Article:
What is the outlook for the remaining years of the Reagan administration?
The outlook, in one word, is dismal, at least until we get rid of this guy, which I think is inevitable after this term is over. I have said for quite a while now that the best organizer the labor movement has in the country today is Ronald Reagan, and barring some miraculous turnaround which I don't anticipate, he and his theories are going to be totally discredited. We can talk now from the additional security of having labor's views and certainly mine given an unexpected bit of credibility by Mr. Stockman's revelations: we were calling it the way it was all along. Sooner or later - and it appears later - all of that is going to come home to roost. The people are still a little bit reluctant to see this guy for what he is, but it's coming.
Once Reagan's out, will there be a much greater chance of gaining control over corporations?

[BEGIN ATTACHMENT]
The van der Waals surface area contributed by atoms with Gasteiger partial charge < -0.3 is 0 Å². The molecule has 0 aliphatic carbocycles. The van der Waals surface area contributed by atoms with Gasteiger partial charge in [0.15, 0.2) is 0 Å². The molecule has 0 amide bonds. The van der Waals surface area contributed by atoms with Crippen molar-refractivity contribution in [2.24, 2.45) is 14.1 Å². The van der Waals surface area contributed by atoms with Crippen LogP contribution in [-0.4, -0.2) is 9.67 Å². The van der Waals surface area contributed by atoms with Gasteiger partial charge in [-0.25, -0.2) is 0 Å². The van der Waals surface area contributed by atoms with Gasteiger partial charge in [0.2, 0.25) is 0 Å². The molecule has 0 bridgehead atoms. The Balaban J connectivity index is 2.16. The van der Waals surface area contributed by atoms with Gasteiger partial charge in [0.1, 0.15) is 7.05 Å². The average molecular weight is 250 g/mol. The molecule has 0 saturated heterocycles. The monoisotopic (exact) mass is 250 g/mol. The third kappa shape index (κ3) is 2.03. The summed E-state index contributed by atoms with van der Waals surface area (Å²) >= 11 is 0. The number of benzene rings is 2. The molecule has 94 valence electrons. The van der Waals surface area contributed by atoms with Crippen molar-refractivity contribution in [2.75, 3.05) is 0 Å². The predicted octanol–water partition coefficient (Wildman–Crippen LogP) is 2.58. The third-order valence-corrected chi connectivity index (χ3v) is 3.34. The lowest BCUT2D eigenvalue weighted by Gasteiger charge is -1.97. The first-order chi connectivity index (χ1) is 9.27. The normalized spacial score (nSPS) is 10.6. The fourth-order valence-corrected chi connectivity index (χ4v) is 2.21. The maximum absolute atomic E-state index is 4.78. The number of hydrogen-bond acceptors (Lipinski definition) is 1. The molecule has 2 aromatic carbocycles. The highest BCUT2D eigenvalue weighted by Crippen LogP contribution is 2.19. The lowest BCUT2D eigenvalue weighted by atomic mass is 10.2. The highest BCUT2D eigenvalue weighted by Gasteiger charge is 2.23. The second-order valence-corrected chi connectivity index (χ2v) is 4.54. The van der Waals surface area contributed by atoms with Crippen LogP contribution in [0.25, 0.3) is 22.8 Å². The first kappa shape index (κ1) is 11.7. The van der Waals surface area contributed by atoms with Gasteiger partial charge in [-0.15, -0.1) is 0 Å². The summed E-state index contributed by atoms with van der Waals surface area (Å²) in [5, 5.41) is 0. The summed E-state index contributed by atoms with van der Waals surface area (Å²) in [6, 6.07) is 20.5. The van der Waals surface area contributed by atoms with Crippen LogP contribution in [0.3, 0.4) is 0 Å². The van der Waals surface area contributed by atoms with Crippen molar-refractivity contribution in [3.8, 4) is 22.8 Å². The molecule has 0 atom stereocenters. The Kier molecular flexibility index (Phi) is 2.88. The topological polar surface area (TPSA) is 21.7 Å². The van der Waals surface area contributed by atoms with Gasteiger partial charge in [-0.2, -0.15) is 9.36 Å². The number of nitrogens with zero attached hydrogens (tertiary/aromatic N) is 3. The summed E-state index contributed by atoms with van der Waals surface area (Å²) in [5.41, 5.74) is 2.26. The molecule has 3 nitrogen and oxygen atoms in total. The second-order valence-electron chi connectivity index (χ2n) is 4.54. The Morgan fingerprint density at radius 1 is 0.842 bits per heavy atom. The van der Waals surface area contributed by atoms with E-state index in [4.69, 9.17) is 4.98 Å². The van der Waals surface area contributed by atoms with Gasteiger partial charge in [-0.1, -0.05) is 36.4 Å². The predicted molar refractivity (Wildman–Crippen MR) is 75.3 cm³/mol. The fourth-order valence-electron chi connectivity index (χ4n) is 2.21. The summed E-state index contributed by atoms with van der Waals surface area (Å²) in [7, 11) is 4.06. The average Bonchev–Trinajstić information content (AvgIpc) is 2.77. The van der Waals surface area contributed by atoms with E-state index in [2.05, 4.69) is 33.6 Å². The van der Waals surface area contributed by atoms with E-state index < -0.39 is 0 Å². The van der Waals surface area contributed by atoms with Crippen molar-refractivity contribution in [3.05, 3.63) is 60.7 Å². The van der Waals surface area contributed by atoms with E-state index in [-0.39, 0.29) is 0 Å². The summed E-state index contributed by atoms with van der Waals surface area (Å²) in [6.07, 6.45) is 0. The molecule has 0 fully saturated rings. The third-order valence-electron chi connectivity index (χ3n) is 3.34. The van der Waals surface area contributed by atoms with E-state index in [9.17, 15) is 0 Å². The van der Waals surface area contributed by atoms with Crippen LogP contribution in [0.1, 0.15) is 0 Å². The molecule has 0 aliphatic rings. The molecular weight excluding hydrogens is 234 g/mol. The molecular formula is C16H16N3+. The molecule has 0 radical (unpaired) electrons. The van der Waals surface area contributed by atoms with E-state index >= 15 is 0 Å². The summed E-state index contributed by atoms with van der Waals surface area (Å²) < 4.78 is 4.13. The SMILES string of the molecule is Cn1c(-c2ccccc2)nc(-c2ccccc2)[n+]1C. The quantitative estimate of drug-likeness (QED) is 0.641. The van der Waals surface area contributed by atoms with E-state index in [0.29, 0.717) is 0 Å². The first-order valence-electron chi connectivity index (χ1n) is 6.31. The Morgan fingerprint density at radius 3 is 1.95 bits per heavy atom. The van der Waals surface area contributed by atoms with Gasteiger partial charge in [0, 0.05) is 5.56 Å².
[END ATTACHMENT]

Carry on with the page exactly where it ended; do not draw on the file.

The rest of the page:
Reagan's certainly one of the giant obstacles, but there are others of course. What the hell, Jimmy Carter didn't do any better than Reagan in that connection.
What we need are some politicians who really understand that we don't have free enterprise in America today. Lee Iacocca [president of Chrysler] said it all when he testified before the Senate on the Chrysler bailout. It was just a flat out statement: "I believe free enterprise died a while back." To me that says it all.
What advice can you give people who want to make giant corporations more accountable?
Put on the political pressure that the voters have. Period. That's what it's going to take. Vote for politicians who are willing to do something about it, and don't give allegiance to any politicians that won't.
Tim Smith is director of the Interfaith Center on Corporate Responsibility, a New York-based organization representing 170 Roman Catholic orders and dioceses and 17 Protestant denominations.